Slightly off topic:
Recently I read The First Frontier: The Forgotten History of Struggle, Savagery, & Endurance in Early America, by Scott Weidensaul (Houghton Mifflin Harcourt, 2012). We tend to think of the American frontier as the Western United States, west of the Mississippi to the Pacific Coast. As Weidensaul discusses in detail the first frontier was actually the East Coast, where Europeans initially settled.
Weidensaul starts by presenting evidence that some European communities, specifically some small fishing communities in Portugal and Britain, were well aware of the American continent long before there were established settlements. In the past 20 or so years this has become a more accepted historical theory. Further on in the book Weidensaul gives some apocryphal evidence that Native Americans visited Europe; a fascinating story that I had not heard of before.
The early European visitors brought new diseases that wiped out a large percentage of the Native American population so when settlers arrived it seemed the land was almost uninhabited. This also contributed to unrest and shifting loyalties and tribal boundaries among the Native Americans.
Weidensaul writes well and presents detailed information, both the big picture and individual stories, about the interactions between settlements, ethnic groups among the Europeans, conflicts among native tribes and, of course, conflict between the Europeans and Native Americans. Cultural misunderstandings accounted for a lot of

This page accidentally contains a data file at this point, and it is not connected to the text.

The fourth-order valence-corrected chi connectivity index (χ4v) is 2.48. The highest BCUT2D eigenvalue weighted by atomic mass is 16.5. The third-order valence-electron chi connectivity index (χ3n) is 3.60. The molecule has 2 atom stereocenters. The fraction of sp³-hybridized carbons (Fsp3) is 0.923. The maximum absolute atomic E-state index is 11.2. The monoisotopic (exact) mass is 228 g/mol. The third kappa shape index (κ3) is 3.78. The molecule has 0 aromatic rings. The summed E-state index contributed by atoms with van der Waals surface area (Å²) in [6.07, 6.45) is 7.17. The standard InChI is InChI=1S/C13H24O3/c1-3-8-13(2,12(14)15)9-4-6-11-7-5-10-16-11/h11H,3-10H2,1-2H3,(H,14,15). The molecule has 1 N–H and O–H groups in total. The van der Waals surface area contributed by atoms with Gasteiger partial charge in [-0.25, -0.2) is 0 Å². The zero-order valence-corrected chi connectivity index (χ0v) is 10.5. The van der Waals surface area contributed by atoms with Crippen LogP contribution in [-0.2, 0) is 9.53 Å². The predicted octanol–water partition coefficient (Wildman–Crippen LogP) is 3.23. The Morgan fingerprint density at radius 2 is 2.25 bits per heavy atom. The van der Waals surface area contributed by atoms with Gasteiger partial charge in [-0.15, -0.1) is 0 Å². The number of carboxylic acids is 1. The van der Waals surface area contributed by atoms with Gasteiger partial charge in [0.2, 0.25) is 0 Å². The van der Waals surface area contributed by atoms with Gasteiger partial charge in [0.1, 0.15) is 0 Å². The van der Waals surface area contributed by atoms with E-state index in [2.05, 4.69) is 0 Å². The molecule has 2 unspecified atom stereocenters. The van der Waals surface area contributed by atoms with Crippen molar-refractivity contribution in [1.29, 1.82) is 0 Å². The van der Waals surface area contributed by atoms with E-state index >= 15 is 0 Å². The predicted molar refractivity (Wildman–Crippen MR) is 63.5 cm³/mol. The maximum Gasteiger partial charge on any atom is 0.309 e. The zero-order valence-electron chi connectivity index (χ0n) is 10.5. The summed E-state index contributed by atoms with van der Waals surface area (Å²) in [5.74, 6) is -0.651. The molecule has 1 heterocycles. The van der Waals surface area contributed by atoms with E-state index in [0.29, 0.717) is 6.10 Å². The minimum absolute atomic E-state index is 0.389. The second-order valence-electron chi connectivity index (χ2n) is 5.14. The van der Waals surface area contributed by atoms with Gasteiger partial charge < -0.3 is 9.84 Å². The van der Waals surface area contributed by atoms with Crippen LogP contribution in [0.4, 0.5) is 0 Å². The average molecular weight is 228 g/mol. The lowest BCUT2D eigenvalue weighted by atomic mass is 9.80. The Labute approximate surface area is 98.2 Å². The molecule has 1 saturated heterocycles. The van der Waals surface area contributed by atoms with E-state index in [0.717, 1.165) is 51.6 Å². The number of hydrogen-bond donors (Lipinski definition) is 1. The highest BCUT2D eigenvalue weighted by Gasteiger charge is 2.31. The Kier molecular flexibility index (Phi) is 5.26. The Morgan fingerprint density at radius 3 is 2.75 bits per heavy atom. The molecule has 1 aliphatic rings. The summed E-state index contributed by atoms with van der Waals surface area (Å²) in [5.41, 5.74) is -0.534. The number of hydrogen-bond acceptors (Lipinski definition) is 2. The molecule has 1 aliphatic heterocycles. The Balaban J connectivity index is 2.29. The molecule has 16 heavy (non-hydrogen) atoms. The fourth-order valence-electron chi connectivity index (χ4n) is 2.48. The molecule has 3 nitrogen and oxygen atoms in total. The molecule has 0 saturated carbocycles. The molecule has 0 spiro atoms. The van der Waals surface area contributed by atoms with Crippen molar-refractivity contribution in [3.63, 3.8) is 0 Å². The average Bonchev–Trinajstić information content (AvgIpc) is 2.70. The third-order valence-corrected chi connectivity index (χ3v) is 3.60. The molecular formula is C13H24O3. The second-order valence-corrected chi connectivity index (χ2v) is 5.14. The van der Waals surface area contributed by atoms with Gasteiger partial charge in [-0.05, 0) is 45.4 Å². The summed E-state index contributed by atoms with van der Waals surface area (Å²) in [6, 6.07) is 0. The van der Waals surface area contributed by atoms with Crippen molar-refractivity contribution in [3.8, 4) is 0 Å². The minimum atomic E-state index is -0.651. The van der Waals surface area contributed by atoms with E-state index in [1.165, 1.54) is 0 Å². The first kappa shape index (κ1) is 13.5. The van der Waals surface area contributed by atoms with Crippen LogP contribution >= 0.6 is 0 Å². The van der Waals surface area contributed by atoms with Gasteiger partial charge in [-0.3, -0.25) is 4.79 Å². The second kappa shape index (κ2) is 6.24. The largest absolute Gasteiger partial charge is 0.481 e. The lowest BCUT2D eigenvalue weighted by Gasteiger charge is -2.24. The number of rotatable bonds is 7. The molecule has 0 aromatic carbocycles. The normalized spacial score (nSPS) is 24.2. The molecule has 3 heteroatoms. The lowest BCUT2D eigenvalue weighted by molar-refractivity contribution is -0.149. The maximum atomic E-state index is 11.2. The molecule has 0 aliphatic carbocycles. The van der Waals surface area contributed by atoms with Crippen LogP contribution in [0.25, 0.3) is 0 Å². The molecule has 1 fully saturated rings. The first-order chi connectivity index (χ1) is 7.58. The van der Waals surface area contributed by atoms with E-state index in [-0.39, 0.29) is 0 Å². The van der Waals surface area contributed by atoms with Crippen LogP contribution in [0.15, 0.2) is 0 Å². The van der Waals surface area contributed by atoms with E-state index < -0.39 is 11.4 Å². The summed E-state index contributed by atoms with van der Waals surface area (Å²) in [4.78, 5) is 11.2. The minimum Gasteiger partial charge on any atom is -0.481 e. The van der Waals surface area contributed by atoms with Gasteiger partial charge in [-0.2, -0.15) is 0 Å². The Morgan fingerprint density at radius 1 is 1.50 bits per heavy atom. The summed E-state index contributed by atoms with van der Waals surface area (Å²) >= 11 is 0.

unavoidable fighting. The book ends just as the revolutionary movement was getting started.
Pennsylvania played a dominant role in this story; and not just the Walking Purchase, but a great many other interactions and altercations. The book opens and closes with the Hochstetler family in eastern Pennsylvania. I was fascinated by the map of Indian trails in Pennsylvania on pages 286 and 287. I sat down with a road map and compared it to the trail map. Many of the Philadelphia area roads that I looked at match up almost exactly with frontier trails. Certainly some of that is dictated by geography, but driving along a state road this evening and realizing that pathway had been traveled for 300 years or more added depth to an otherwise uneventful trip, and a sense of greater connection to the area's past.
Anyone interested in colonial, Pennsylvania, Native American, or early American history will enjoy this book. On a more personal level I appreciated the way Weidensaul integrated the stories of individual women and groups of women into the story. They weren't set aside as something different, but folded in to the larger narrative. Hannah Duston, who was taken captive by Native Americans shortly after giving birth, managed to escape, but then went back to scalp her former captives, presents some interesting moral questions.
This book would make an excellent gift for friends or family who enjoy history. Since buying it to read myself I've bought two other copies for birthday gifts.
Thursday, April 05, 2012
Slightly off topic: